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The Box Jellyfish - This may save your life or someone else

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The Box Jellyfish - This may save your life or someone else

Unread postby Max ADU » Tue Feb 18, 2014 8:28 pm

Did you know?

The Box Jellyfish ~ the Sea Wasp
The Australian box jellyfish is normally found around tropical river mouths, estuaries and creeks They are mainly seen on the northern coast of Queensland alongside the Great Barrier Reef.

The extremely poisonous
box jellyfish is present in Australia's northern oceans all year round. The most dangerous period is from November to April, which the locals called "the wet season".

The Australian box jellyfish (Chironex Fleckeri) is claimed to be the most venomous marine animal known to mankind. Its sting is often fatal and is responsible for more then 70 deaths in Australia. This is more than snakes, sharks or Salt Water Crocodiles.

What does this brainless creature look like?
A fully grown box jellyfish
measures up to 20cm along each box side (or 30 cm in diameter). The tentacles can grow up to 3 meters in length. The box jellyfish weight can reach 2 kg.

Box jellyfish are transparent and pale blue in colour, which makes them pretty much invisible in the water and dangerous to swimmers.

Unlike other jellyfish that drift with the tides, the box jellyfish propels itself forward in a jet-like motion and can reach speeds of three to four knots (1.5 to 2 metres per second.)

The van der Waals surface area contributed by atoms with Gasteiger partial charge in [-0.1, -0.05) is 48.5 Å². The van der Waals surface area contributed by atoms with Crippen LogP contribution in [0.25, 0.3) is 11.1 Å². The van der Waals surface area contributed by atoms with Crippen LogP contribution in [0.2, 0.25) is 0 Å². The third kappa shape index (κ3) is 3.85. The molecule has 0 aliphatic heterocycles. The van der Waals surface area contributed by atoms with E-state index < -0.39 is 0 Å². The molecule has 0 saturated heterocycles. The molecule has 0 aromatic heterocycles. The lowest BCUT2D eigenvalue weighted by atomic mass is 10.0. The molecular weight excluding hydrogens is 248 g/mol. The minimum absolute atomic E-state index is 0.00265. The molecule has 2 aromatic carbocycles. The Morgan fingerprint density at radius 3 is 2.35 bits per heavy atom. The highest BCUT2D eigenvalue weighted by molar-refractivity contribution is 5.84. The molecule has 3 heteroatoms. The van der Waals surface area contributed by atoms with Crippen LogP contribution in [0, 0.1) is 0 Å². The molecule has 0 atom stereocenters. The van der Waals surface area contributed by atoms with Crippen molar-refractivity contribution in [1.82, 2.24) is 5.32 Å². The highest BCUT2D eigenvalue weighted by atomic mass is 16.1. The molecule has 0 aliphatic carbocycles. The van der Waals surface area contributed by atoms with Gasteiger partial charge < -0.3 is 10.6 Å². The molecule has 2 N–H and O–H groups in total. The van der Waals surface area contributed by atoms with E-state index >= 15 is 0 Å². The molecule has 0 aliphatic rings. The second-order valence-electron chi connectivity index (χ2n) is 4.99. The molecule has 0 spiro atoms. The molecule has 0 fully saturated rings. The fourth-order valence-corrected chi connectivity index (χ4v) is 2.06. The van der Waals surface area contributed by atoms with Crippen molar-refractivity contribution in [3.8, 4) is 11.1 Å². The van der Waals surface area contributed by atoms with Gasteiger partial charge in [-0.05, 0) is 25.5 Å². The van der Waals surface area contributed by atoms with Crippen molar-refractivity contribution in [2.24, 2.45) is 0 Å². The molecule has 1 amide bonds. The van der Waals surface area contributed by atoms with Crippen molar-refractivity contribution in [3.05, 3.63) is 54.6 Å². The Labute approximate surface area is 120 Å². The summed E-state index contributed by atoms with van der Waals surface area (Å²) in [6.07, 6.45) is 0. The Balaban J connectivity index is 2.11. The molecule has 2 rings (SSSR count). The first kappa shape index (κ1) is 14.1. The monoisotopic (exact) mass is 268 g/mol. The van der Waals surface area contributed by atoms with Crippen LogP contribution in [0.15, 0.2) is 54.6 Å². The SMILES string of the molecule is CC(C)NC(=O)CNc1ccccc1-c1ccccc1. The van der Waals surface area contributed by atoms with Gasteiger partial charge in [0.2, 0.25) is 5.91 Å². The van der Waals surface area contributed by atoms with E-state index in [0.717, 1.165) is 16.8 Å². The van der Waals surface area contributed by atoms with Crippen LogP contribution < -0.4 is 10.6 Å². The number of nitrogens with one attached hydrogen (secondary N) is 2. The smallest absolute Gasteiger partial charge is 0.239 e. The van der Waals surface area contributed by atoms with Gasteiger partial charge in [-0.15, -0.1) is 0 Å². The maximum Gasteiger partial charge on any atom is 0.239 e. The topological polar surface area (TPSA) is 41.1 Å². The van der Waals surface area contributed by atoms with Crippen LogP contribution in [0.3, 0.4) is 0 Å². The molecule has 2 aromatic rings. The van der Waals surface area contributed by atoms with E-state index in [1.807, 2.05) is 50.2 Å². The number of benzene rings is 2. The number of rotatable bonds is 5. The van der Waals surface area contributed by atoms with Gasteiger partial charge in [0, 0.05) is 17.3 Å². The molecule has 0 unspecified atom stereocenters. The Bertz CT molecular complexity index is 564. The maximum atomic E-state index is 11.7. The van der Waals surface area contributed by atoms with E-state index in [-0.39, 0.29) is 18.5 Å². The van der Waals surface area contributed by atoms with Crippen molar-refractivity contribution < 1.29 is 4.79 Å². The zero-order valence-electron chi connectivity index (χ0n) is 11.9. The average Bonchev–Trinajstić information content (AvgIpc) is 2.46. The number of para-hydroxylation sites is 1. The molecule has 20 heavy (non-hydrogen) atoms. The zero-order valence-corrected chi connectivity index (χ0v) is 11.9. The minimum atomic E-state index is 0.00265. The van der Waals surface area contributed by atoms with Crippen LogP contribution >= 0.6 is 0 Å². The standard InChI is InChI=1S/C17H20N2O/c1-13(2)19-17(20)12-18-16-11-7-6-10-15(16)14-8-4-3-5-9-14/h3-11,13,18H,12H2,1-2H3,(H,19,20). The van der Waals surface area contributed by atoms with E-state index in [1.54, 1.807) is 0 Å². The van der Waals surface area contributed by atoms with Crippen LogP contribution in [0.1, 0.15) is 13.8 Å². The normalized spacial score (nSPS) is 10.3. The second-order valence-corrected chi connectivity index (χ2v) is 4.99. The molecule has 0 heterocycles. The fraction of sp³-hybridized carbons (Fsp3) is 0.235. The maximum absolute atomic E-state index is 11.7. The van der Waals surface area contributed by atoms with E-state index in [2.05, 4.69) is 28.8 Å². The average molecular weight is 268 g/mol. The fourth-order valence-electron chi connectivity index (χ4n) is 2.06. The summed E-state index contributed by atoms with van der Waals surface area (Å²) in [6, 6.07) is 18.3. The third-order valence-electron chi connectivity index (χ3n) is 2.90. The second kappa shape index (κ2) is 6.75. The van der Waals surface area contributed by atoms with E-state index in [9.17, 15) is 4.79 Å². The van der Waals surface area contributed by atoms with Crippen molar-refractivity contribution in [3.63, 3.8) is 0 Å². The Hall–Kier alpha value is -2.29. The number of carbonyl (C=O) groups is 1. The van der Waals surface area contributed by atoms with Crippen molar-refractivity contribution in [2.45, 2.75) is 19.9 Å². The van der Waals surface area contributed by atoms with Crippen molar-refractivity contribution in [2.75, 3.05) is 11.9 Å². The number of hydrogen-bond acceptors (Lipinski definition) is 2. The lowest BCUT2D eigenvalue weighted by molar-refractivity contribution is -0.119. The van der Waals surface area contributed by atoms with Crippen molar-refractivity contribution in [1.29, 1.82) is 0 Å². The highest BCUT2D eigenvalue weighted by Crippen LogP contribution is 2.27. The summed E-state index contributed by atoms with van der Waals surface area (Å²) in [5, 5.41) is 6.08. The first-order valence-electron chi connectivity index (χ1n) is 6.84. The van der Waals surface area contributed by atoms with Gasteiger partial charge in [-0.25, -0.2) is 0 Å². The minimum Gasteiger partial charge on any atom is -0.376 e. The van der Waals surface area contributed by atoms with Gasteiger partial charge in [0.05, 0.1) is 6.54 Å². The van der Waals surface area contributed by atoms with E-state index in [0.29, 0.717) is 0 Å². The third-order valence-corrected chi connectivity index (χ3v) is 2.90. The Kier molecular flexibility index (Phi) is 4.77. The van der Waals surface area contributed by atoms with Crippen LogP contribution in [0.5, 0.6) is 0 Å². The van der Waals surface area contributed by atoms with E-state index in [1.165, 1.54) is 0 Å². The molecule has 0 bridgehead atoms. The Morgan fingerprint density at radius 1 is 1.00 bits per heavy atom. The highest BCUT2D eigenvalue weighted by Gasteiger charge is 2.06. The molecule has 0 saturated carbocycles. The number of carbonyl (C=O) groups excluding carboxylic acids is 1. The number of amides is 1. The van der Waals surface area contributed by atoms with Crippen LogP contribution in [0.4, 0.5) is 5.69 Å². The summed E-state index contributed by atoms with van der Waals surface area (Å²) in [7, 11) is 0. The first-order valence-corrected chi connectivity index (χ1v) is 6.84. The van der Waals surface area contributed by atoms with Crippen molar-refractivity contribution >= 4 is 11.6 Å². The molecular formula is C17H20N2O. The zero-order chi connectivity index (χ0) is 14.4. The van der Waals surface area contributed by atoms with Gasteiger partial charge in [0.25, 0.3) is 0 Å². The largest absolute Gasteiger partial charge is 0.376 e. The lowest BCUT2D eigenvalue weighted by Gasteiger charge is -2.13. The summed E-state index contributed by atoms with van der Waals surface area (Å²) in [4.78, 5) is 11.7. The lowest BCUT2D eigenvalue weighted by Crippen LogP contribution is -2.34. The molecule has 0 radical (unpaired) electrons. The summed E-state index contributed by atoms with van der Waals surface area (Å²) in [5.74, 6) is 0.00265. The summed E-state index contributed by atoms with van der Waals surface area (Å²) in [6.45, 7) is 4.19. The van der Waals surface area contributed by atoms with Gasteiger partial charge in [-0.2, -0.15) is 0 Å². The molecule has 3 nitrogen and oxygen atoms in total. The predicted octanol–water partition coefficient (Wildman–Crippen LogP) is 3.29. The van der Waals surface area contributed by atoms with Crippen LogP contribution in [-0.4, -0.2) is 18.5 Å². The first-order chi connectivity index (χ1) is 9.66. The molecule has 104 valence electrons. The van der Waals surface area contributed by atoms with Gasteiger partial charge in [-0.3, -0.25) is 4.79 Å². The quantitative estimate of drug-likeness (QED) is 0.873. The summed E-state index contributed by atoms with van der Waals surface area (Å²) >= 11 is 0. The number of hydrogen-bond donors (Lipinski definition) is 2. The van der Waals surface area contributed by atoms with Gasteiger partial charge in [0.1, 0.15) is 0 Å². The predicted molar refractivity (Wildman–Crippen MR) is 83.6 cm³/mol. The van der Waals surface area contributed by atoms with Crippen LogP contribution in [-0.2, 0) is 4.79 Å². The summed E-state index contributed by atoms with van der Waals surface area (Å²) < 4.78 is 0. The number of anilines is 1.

They can have up to 5,000 stinging cells. The stinging cells are only activated by contact with certain chemicals on the surface of fish, shellfish and humans.

What you can expect if you get stung

Unless treated immediately,
you have virtually no chance of surviving the venomous sting.

Once stung, the you will experience excruciating and overwhelming pain that can immediately send you into shock.

You will experience cardiac arrest within minutes and necrosis of the affected tissue (meaning it gets eaten away). If the you are swimming alone you will probably drown. People swimming alone rarely make it back to shore on their own.

This is another reason never to go swimming alone.

What to do if stung
The most important thing to do first is get out of the water.

It is very important to inactivate the remaining stinging cells to prevent any further stinging.

Many popular Australian beaches where box jellyfish are present will even have a bottle of vinegar stored on the beach next to the warning signs. If you used the vinegar please remember to replace it later as it may save someone else.

Pour the vinegar over the tentacles (soak for at least 30 seconds). Do not attempt to remove any tentacles before this as you will only activate more stinging cells causing more venom to be released..

 ! Max ADU wrote:
Removal of additional tentacles is usually to be done with a towel or gloved hand, to prevent secondary stinging.

Tentacles will still sting if separated from the bell and even after the creature is dead.

  • Avoid swimming in known areas where box jellyfish are. If you see a warning sign, take it seriously... your life may at risk.
  • Swim in Jellyfish netted areas
  • Wear an approved stinger swim suit. Wearing pantyhose or full body lycra suits (both by women and men) is an effective protection against box jellyfish stings.
  • Or become a turtle because they are not affected by box jellyfish stings They eat them :D .
 ! Max ADU wrote:
The Internet contains as much bad information and advice as there is good. While I have tried to provide you with good information to use, please consult with your own doctor or other qualified health-care professional before following anything on the Internet concerning health issues. Better safe than sorry.
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